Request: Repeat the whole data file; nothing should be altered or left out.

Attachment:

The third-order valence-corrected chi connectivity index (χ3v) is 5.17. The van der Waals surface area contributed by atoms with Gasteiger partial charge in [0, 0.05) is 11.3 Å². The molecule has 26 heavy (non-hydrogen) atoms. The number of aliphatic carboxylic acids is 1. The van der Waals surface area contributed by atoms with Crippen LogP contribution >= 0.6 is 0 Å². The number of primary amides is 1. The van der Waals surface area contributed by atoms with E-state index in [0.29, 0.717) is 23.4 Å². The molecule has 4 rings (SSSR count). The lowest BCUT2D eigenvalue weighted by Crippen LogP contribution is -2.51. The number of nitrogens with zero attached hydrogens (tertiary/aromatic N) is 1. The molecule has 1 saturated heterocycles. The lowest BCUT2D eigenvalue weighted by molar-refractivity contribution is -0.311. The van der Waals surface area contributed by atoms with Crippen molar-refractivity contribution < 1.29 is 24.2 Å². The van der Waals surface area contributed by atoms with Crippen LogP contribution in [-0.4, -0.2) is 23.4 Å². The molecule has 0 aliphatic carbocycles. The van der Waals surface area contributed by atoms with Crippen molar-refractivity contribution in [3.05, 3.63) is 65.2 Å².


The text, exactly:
The third-order valence-corrected chi connectivity index (χ3v) is 5.17. The van der Waals surface area contributed by atoms with Gasteiger partial charge in [0, 0.05) is 11.3 Å². The molecule has 26 heavy (non-hydrogen) atoms. The number of aliphatic carboxylic acids is 1. The van der Waals surface area contributed by atoms with Crippen LogP contribution >= 0.6 is 0 Å². The number of primary amides is 1. The van der Waals surface area contributed by atoms with E-state index in [0.29, 0.717) is 23.4 Å². The molecule has 4 rings (SSSR count). The lowest BCUT2D eigenvalue weighted by Crippen LogP contribution is -2.51. The number of nitrogens with zero attached hydrogens (tertiary/aromatic N) is 1. The molecule has 1 saturated heterocycles. The lowest BCUT2D eigenvalue weighted by molar-refractivity contribution is -0.311. The van der Waals surface area contributed by atoms with Crippen molar-refractivity contribution < 1.29 is 24.2 Å². The van der Waals surface area contributed by atoms with Crippen LogP contribution in [-0.4, -0.2) is 23.4 Å². The molecule has 0 aliphatic carbocycles. The van der Waals surface area contributed by atoms with Crippen molar-refractivity contribution in [3.05, 3.63) is 65.2 Å².